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Insecure File Management

Fixing Path Traversal

About Path Traversal

What is Path Traversal?

Path traversal, also known as directory traversal, is a type of security vulnerability that allows an attacker to access files or directories outside the web root directory of a web application. This vulnerability occurs when a web application does not properly validate user input or user-controlled data, such as file names or paths, and allows directory traversal sequences to be passed through the input.

Check out this video for a high-level explanation:

What is the impact of Path Traversal?

Path Traversal can lead to unauthorized access to sensitive files and data on a server or application. This can include files containing passwords, user data, or other confidential information.

An attacker who successfully exploits a Path Traversal vulnerability can gain access to sensitive data, modify or delete files, and potentially execute arbitrary code or perform other malicious actions.

This can lead to a variety of security incidents, such as data breaches, theft of intellectual property, or disruption of services.

The impact of a Path Traversal vulnerability can vary depending on the nature of the files and data that are accessed, as well as the specific context of the system or application being targeted.

In some cases, a Path Traversal attack may have little impact beyond revealing the existence of certain files, while in other cases, it can have severe consequences for the confidentiality, integrity, and availability of the system or application.

How to prevent Path Traversal?

To prevent Path Traversal vulnerabilities, it is important to properly validate and sanitize user input, and to use secure coding practices.

Here are some steps that can help prevent Path Traversal attacks:

  • Validate user input: Always validate and sanitize user input, especially file names and paths. Ensure that user input only contains expected characters and that any special characters are properly escaped or removed.
  • Use secure coding practices: Use secure coding practices, such as enforcing strict file permissions and preventing the execution of user-controlled input as code. Use libraries and frameworks that have built-in protection against Path Traversal attacks.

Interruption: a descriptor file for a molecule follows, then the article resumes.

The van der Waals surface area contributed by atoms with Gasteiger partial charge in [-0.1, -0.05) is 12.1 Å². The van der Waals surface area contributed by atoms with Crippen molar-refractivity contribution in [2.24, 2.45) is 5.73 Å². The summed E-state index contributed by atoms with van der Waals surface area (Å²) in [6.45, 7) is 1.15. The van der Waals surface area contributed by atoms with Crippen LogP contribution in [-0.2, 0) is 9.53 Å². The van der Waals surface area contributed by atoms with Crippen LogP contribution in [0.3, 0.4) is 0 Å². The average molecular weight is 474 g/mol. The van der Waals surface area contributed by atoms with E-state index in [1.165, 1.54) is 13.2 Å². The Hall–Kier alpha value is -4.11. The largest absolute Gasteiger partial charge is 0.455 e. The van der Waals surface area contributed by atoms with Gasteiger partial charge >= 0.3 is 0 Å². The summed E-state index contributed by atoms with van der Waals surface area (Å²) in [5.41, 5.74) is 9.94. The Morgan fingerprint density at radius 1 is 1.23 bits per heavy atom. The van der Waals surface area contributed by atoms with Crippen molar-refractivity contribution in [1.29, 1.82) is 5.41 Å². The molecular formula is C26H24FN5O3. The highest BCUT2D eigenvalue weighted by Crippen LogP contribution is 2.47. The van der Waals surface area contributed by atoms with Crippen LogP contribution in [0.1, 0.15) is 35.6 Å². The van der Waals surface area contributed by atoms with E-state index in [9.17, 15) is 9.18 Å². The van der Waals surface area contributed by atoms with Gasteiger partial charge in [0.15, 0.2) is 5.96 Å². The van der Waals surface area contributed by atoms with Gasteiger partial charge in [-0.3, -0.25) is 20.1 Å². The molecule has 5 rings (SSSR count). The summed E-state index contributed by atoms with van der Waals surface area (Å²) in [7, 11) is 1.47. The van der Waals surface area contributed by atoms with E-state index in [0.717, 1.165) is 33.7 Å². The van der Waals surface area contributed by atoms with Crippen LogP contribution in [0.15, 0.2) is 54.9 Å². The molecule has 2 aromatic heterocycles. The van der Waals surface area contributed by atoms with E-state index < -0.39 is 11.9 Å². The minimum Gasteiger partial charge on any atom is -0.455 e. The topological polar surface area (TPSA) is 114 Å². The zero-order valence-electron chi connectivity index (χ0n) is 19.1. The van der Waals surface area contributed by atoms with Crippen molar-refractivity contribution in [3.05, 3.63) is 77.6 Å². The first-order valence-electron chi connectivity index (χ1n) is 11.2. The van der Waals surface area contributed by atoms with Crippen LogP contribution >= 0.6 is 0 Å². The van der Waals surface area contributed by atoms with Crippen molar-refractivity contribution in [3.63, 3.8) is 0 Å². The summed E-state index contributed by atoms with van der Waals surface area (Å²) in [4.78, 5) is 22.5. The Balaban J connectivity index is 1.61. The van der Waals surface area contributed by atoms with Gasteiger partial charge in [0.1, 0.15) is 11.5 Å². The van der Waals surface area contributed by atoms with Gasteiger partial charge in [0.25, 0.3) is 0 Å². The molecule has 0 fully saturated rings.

• Use an allow list: Use an allow list of permitted file names or directories and reject any input that does not match the list. This can help prevent unauthorized access to sensitive files and directories.
  • Implement access controls: Implement access controls to restrict user access to files and directories based on roles and permissions.
  • Use server-side checks: Use server-side checks to verify that any requested file or directory is within the expected range and does not contain any invalid or unexpected characters.
  • Monitor and log: Monitor and log all file system access to detect any suspicious activity or attempts to access files or directories outside of the expected range.

By following these steps, you can help prevent Path Traversal vulnerabilities and reduce the risk of unauthorized access to sensitive files and data.



Explanation & Prevention


Rule-specific references:

Option A: Sanitize Input

  1. Go through the issues that GuardRails identified in the PR/MR

  2. A vulnerable example is shown below:

    def download
    language_code = params[:code]
    filename: "#{language_code}.yml",
    type: "application/yml"
  3. Replace it with the following pattern:

    def sanitize(filename)
    # Remove any character that aren't 0-9, A-Z, or a-z
    filename.gsub(/[^0-9A-Z]/i, '_')

    def download
    language_code = params[:code]
    filename: "#{sanitize(language_code)}.yml",
    type: "application/yml"
  4. Test it

  5. Ship it 🚢 and relax 🌴

Option B: Migrate to Active Storage

  1. Nowadays, there is rarely a need to allow users to interact with local files
  2. A better alternative is storing files in dedicated systems, such as AWS S3
  3. Ruby on Rails 5.2 ships with Active Storage, which exposes cloud storage services
  4. More information on Active Storage can be found here